incentives act like strings attached to the brain to increase motivation
Since weight loss and maintenance of that loss require constant surveillance, most people need all the help they can to stay on track. Not only must they have a sense of self-efficacy, i.e., that they can be successful in accomplishing their goals, but they must be motivated to initiate and follow through with healthy lifestyle changes that may need to be continued indefinitely.
Motivation can be either internal, (called “self-motivation” or “autonomous” motivation), such as developing a sense of mastery or competence for its own intrinsic sake, or external, such as arising from a desire to gain (or avoid) some reward or punishment. This reward (or punishment) can be either quite concrete, such as money, or more abstract, such as gaining someone’s praise and respect (or disapproval.) External motivation is the basis of the popular NBC television show, The Biggest Loser, now in Season 13 and paying over $250,000 to the grand prize winner this year. Here incentives may include fame and fortune, but also the pride and praise involved in winning competition with others and or even avoiding considerable humiliation and public embarrassment. In general, internal motivation leads to a sense that one’s behavior is more under his or her own control, rather than contingent on external factors.
In her new book, Strings Attached: Untangling the Ethics of Incentives, Ruth W. Grant speaks of incentives in the field of behavioral psychology as a “particular kind of motivation—an extrinsic prompt, deliberately designed to elicit a desired behavior...” In other words, incentives used in this context mean “how to get people to act in accordance with their true interests, when their settled habits tend in the opposite direction.” Grant further differentiates legitimate from illegitimate incentives; for example, incentives can be “irresistible” or “coercive” such as when a person does not really have a free choice or the incentives are not voluntary. Incentives should “maximize choice” and provide “tangible benefits.” When assessing an incentive, Grant says, we have to consider what the “reason for the incentive” is, i.e., whether there is “undue inducement.”
Incentives, though, can backfire: once there is no longer an incentive, one’s motivation can stop as well. In other words, incentives work in the short-term. Grant makes the point that incentives have to be transformed into “habitual behavior and become part of accepted expectations” for them to have long-term impact. Further, incentives can send a message that we don’t expect much from a person--that we have generally low expectations for that person to have self-directed behavior. And says Grant, “Why we do things impacts how well we do them.” Grant also makes the point that incentives don’t “address the root causes of the problem” and hence are “often limited as a tool for long-term improvements.” Further, incentives, though, must have meaning and value to a person. If they don’t work effectively, it is possible that they were not significant enough for that person.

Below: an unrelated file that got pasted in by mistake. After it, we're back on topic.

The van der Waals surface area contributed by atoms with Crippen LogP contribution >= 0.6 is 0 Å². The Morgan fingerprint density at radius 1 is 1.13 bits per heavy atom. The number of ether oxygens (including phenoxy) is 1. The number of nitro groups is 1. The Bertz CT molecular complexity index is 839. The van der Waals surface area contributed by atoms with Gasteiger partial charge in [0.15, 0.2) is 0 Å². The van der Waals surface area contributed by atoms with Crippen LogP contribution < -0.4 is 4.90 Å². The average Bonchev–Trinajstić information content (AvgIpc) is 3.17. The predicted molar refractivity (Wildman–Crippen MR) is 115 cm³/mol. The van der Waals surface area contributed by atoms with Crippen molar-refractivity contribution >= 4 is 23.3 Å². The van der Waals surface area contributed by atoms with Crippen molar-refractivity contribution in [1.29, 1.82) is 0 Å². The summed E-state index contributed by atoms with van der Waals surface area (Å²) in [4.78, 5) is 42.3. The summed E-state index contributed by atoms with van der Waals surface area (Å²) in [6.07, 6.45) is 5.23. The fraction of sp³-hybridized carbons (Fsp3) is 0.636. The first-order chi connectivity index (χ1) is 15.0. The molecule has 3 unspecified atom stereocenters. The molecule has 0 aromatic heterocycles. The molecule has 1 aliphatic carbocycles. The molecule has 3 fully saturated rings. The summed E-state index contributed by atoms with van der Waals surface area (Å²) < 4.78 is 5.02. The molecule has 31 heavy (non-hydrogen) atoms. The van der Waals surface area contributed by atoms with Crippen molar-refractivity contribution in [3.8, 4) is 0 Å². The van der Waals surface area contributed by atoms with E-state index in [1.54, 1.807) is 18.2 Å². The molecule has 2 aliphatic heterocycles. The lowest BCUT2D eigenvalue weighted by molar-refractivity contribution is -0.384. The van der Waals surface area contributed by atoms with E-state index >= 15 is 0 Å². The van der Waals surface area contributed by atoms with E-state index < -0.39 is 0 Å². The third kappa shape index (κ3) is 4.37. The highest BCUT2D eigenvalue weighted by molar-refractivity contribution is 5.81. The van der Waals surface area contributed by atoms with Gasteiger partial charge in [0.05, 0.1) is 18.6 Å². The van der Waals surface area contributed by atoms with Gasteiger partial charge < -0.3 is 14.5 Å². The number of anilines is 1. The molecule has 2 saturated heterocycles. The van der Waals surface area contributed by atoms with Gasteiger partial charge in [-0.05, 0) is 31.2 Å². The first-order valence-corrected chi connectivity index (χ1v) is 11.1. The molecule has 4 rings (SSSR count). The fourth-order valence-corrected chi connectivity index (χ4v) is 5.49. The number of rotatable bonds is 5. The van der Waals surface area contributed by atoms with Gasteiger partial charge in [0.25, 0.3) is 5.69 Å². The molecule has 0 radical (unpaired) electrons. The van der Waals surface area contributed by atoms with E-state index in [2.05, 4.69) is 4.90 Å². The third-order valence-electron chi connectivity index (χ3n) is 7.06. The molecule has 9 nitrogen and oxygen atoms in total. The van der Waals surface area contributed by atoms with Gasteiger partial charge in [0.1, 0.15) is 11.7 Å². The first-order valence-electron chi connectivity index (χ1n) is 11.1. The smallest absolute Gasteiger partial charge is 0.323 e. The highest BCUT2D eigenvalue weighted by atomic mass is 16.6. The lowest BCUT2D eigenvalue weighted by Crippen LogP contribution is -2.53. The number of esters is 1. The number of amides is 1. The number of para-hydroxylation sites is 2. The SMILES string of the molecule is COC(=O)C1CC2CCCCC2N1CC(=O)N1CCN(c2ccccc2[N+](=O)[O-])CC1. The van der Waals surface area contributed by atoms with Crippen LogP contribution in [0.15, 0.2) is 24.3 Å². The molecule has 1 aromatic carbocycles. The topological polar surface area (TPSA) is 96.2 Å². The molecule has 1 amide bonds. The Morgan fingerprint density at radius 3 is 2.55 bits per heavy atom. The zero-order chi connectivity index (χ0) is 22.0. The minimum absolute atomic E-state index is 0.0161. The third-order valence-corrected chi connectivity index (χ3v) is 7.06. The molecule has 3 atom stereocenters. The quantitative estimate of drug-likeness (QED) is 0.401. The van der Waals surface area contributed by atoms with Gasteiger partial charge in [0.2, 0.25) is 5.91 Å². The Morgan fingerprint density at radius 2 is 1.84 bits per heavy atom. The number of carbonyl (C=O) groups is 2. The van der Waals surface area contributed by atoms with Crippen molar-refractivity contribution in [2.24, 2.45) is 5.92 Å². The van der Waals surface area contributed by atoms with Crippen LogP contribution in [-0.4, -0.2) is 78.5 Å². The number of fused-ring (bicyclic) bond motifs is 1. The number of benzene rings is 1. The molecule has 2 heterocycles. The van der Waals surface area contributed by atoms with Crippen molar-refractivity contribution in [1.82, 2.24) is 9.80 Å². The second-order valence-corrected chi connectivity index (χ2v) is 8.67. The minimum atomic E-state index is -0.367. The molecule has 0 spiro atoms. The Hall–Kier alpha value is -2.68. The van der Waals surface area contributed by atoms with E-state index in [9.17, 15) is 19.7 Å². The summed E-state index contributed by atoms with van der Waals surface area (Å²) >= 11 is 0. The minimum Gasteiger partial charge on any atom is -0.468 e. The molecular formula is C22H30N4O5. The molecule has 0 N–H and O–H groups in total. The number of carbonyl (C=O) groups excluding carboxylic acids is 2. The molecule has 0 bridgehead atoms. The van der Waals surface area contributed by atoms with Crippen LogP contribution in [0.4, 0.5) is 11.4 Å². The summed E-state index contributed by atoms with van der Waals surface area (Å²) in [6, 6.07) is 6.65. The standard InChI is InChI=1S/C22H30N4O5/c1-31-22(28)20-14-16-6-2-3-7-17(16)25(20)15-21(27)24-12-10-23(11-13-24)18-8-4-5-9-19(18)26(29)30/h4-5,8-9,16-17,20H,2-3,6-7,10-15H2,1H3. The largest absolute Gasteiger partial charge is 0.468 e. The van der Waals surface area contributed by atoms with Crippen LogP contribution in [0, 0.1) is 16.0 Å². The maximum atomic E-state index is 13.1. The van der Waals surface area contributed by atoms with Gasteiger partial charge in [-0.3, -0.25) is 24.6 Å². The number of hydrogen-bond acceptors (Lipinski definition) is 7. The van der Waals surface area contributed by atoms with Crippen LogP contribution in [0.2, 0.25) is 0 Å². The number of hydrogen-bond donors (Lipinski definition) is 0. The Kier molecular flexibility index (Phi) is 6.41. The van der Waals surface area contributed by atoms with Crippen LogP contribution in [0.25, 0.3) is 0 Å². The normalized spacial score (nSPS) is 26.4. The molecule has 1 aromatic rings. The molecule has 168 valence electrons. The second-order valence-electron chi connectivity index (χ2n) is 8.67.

John and colleagues, in a recent article in the journal Preventive Medicine, describe two types of monetary incentive systems for use in those who want to lose weight. The first, the deposit contract incentive system, has participants put their own money down to motivate them to lose weight; they will forfeit their own money if they fail to meet specific weight loss goals over time. Here, two principles are involved: over-optimism, or a belief people have that they can achieve their goals, and loss aversion, or people’s unwillingness to lose their own money.
The second monetary incentive system is the lottery-based system, whereby people receive someone else’s money (e.g. NBC sponsors of TV’s The Biggest Loser) if they achieve their weight loss goals. John and colleagues found that both systems can produce weight loss, but there was “substantial” weight regain once the incentives were removed. What these researchers found, though, was that a pure loss is worse for most people than the idea of losing a deposit of their own money. The “peanuts effect” is the failure to appreciate that small deposits add up over time. In other words, aggregating all the small deposits that people stand to lose may motivate them to lose weight. The researchers also conclude that one size does not fit all: incentive programs may work best when they are “customized” to individuals. They also suggest that making a large first deposit may have greater consequences and contribute to continued larger deposits over time and they even suggest that some people may do well to switch from one form of incentive plan to another.
Bottom line: incentives may have a place in weight control in the short-term but they work best when they are individualized and when they lead people to develop intrinsic motivation and long-term changes in behavior. Otherwise, their effects may be short-lived.